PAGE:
Barrall said Connected Data’s Transporter provide a more cost effective and easier to manage system for sharing files than using the public cloud. Connected Data keeps all data on-premise, using a company’s existing infrastructure. “We’re changing the face of file sharing in the enterprise,” he said on a conference call to discuss the deal. “Cloud services come with a lot of issues, including high cost, difficulty moving data to the cloud and security issues.”
Fernander said, “While this is a small deal in dollars, it should be a significant contribution to our shareholder value. It allows cloud-live services to be deployed without the cloud.’
Imation, which paid $120 million for Nexsan in 2013, will be looking for Connected Data to become profitable quickly. Imation lost $61.4 million in the 12-year period that ended June 30, and it projects $9 million to $14 million in losses before hitting break-even in the fourth quarter of 2016. Imation estimates it had at least $85 million in cash at the end of the quarter that finished Sept. 30.
Imation sold its RDX removable hard drive business to Sphere 3D for $6.3 million in August as part of its restructuring.
Fernander has been CEO of storage startups Pivot3 and StoredIQ, and has held executive positions at Sun, DEC and Compaq. Barrall founded storage vendors BlueArc and Drobo, which he bought back to merge with Connected Data in 2013 and spun out to a private company in May.
Almost lost in the noise around Dell’s estimated $67 billion acquisition of EMC this week was another down sales quarter for EMC storage.
EMC reported preliminary revenue totals Monday on the call disclosing the Dell sale. EMC executives say they expect revenue of between $6.05 billion and $6.08 billion for the third quarter, well below Wall Street’s expectation of $6.24 billion. That total includes revenue from VMware – up 10% year-over-year – and Pivotal, which increased 16%. Storage revenue declined three percent.
EMC blamed much of the shortfall on around $100 million of revenue from deals that could not be completed by the end of the quarter. Emerging storage – mostly XtremIO all-flash and Isilon scale-out NAS – grew 27% year-over-year to around $740 million. That leaves EMC’s traditional storage products down around 15% to 16%, according to a note published by Stifel financial analyst Aaron Rakers. EMC’s traditional storage includes mainly VMAX, VNX, and backup and recovery products. This is the third straight quarter of steep declines for EMC’s traditional storage, which fell 11% last quarter and 9.5 percent in the first quarter of 2015.
The deepening decline may be a sign that EMC was a distracted company with all of the acquisition rumors over the last few months, or maybe it shows why an acquisition was necessary.
“A Dell/EMC combination reflects the fact that we and EMC continue to see meaningful (and accelerating) disruptive secular /architectural shifts playing out in the overall enterprise infrastructure (and storage) market,” Rakers wrote in his note. “The migration of workloads to public cloud, software-defined/hyper-converged/commoditized (disintegrating) infrastructure, overall business model (economical) transitions, coupled with what we believe to be a persistent market insolence for EMC’s portfolio depth and activist involvement have led EMC’s board to the conclusion that the economic and/or consolidation merits of combining with Dell make more long-term sense than remaining a standalone Federated entity.”
Dell and EMC made it official this morning – Dell intends to acquire EMC for an expected $67 billion price tag in the largest technology transaction ever. The deal makes EMC a private company, while Dell will maintain EMC-owned VMware as a public company.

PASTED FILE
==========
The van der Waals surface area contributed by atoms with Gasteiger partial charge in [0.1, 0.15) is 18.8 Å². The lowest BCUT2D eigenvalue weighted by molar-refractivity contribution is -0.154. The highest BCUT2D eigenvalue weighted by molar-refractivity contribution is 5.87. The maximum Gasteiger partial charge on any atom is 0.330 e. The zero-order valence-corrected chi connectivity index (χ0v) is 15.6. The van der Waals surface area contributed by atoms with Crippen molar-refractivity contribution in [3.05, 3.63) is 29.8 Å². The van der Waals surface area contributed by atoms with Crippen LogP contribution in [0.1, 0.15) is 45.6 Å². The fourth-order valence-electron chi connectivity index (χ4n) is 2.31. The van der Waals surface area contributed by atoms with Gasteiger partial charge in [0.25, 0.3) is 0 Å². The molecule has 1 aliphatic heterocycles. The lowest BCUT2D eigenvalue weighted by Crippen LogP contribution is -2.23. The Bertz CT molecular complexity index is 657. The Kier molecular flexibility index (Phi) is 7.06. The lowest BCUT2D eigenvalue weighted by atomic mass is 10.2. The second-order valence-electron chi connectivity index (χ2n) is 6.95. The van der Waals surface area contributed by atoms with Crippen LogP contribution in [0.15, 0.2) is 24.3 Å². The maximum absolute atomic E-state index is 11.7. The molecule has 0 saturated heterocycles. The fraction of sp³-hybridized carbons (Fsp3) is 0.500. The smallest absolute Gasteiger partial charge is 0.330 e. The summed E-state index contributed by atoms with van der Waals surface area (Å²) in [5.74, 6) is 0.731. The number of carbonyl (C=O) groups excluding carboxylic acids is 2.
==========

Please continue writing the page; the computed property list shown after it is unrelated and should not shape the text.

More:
Dell and its partner Silver Lake will pay EMC stockholders approximately $33.15 per share — $24.05 in cash plus tracking stock tied to EMC’s 80% share of VMware.
Dell founder Michael Dell will lead the combined company, while Joe Tucci will remain chairman and CEO of EMC until the deal closes. Pat Gelsinger will remain VMware CEO. Dell will maintain its Round Rock, Texas, headquarters while EMC’s Hopkington, Mass. offices will serve as headquarters of the combined enterprise systems business.
EMC’s directors have approved the merger and will recommend that EMC shareholders also approve it.
The deal is expected to have repercussions throughout the technology world, as other large companies plot counter moves.
The agreement includes a 60-day window for EMC to talk to other suitors. There is speculation that Hewlett-Packard, Cisco and IBM may consider trying to outbid Dell to take control of EMC although the size of the Dell-EMC proposed deal makes that unlikely. Those other large companies may go out and strike other deals to counter the bulk of Dell-EMC, which means many storage vendors will be in play.
More information will come out following an EMC-VMware conference call at 7:45 ET today, and a Dell-EMC call at 8:45.
Microsoft Azure is strengthening its backup portfolio. The company now offers backups of Micosoft SQL Server, Hyper-V virtual machines, SharePoint Server, Microsoft Exchange and Windows clients in Microsoft Azure Backup Server.
Microsoft made the announcement in a blog post this week. Micosoft already offers its Azure Site Recovery and other disaster recovery options for virtual machines but now the company is beefing up its backup and recovery offerings.
Customers can use the Microsoft Azure Backup agent or Microsoft Azure Recovery Services agent to allow backups of only files and folders to Azure. To protect application workloads, users can download Microsoft Azure Backup Server and install on a Windows Server.
The Microsoft Azure Backup Server is available in all geographies where Azure is available except Microsoft Azure Government data center and Microsoft Azure in China via 21Vianet.
“We are working to make it available in these geographies by end of this calendar year,”Samir Mehta, Microsoft’s senior product manager, wrote in the company blog. “Users with tier 1 workloads like Microsoft SQL Server can benefit from Microsoft Azure Backup Server by choosing disk backups for better RPOs and RTOs.